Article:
Background Ischemic preconditioning results in a reduction in ischemic-reperfusion injury to the heart. This beneficial effect is seen both with direct local preconditioning of the myocardium and with remote preconditioning of easily accessible distant non-vital limb tissue. Ischemic postconditioning with a comparable sequence of brief periods of local ischemia, when applied immediately after the ischemic insult, confers similar benefits to preconditioning. The present study tested the hypothesis that limb ischemia induces remote postconditioning and hence reduces experimental myocardial infarct size in a validated swine model of acute myocardial infarction (AMI).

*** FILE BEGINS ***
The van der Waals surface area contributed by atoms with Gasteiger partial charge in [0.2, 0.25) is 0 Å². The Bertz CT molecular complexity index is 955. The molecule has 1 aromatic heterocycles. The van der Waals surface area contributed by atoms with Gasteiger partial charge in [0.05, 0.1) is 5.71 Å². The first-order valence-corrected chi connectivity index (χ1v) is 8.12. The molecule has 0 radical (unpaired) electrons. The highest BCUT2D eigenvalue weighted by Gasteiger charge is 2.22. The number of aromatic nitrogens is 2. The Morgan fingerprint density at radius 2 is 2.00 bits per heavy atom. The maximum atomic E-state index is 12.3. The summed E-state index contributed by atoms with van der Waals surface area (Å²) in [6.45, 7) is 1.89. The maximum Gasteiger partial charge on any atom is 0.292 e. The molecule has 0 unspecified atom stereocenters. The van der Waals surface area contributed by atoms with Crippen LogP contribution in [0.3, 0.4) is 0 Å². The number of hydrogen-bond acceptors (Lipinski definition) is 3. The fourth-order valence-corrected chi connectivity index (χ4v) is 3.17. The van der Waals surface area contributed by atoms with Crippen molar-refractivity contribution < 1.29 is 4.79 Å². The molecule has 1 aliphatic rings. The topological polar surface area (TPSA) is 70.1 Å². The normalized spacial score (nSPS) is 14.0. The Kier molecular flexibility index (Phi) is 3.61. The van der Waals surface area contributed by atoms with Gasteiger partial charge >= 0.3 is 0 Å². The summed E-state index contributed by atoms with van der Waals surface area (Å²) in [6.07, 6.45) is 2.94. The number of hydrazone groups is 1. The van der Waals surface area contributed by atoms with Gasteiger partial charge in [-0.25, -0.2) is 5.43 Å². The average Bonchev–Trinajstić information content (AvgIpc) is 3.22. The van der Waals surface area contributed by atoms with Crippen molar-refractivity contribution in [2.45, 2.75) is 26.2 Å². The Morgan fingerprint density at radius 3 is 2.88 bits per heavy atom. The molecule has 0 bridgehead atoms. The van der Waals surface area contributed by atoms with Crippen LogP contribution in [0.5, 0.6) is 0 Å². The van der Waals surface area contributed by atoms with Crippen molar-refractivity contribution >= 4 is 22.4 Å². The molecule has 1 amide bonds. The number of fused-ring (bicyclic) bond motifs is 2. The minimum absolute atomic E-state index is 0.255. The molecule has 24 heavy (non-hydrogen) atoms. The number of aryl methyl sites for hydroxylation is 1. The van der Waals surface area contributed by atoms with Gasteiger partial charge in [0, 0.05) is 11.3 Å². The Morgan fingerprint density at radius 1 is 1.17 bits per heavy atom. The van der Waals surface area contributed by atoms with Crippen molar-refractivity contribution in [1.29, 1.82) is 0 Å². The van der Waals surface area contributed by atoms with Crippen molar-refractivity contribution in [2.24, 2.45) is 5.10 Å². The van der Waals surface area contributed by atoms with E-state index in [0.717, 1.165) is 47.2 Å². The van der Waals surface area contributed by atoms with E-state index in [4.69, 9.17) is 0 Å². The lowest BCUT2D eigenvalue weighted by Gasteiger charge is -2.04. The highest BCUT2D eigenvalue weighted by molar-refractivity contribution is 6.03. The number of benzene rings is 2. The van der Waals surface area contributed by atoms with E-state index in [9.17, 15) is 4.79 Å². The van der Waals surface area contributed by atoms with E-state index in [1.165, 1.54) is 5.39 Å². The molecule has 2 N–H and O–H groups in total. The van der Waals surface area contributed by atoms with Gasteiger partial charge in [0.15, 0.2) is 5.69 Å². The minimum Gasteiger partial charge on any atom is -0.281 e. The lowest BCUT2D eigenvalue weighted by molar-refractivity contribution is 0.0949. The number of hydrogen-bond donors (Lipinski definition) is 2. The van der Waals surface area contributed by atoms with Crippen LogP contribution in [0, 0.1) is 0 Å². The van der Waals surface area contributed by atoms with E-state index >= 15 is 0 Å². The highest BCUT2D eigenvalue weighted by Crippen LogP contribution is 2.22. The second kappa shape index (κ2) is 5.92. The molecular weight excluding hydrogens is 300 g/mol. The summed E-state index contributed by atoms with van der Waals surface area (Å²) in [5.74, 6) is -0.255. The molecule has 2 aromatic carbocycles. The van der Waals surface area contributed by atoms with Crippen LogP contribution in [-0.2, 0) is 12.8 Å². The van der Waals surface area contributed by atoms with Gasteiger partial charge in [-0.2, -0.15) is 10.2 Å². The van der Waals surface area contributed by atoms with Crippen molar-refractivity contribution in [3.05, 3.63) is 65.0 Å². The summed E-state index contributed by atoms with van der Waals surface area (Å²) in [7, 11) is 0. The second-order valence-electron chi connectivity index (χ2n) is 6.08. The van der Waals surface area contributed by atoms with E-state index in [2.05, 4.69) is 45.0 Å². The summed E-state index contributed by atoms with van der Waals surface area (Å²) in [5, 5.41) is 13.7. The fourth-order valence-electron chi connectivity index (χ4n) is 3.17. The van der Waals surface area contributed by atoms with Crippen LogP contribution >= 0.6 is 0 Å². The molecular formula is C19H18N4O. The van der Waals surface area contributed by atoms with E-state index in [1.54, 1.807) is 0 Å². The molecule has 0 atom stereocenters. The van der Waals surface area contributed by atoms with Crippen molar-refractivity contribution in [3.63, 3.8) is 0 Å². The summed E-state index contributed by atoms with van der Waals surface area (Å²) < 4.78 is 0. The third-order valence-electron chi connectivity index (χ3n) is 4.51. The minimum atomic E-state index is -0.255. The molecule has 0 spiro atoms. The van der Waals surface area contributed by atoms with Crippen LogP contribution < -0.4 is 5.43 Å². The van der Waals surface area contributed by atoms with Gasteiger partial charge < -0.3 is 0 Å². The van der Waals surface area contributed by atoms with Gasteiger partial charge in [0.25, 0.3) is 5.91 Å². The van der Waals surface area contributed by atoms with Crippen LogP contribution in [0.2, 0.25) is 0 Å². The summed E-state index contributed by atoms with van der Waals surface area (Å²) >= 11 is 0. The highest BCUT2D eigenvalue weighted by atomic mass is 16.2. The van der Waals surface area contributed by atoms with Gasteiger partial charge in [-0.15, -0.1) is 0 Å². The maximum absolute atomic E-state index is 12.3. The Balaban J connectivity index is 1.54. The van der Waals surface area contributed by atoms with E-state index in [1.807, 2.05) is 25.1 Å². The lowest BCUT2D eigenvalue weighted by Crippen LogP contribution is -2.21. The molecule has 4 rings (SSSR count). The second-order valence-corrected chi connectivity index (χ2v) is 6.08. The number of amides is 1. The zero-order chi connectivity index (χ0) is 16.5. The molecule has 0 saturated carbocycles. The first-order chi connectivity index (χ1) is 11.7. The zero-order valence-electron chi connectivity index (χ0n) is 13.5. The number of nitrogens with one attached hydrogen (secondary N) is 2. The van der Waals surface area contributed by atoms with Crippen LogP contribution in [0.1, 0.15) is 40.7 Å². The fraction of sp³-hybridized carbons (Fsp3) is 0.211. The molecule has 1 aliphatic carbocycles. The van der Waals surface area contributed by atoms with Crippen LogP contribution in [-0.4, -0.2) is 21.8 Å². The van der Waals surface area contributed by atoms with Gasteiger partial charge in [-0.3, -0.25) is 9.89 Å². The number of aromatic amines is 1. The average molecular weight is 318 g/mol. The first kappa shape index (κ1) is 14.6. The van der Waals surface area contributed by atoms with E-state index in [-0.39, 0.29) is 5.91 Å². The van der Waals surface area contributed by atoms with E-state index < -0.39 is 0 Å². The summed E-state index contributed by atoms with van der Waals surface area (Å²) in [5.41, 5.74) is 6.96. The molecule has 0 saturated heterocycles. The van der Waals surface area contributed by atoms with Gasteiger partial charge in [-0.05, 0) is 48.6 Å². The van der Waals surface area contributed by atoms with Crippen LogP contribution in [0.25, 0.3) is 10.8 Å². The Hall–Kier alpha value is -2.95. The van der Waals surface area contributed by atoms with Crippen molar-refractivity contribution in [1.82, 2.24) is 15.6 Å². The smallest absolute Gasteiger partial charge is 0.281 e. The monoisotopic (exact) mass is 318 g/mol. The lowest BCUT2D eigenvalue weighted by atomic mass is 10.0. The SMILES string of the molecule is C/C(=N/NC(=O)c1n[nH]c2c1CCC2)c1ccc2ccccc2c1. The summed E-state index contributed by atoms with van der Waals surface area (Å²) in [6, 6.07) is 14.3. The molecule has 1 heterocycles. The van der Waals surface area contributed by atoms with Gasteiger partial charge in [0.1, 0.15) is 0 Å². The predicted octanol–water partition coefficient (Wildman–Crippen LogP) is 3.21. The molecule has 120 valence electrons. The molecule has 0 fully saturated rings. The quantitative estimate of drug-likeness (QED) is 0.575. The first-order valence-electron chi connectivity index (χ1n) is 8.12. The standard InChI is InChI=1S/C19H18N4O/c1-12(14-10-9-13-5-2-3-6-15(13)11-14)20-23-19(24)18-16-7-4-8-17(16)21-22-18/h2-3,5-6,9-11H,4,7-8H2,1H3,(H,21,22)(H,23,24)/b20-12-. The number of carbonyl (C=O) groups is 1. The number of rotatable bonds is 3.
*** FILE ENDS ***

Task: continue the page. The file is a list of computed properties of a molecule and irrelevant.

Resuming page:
Methods and Results AMI was induced in 24 pigs with 90-minute balloon inflations of the left anterior descending coronary artery. Remote ischemic postconditioning was induced in 12 of the pigs by four 5-minute cycles of blood pressure cuff inflation applied to the lower limb immediately after the balloon deflation. Infarct size was assessed by measuring 72 hour creatinine kinase release, MRI scan and immunohistochemistry. Area under the curve of creatinine kinase release was significantly reduced in the postconditioning compared with the control group with a 26% reduction in infarct size (p<0.05). This was confirmed by MRI scanning and immunohistochemistry that revealed a 22 % (p<0.05) and a 47.52 % (p<0.01) relative reduction in infarct size respectively.
Conclusion Remote ischemic postconditioning represents a simple technique to reduce infarct size without the hazards and logistics of multiple coronary artery balloon inflations. Remote ischemic postconditioning promises clear clinical potential.
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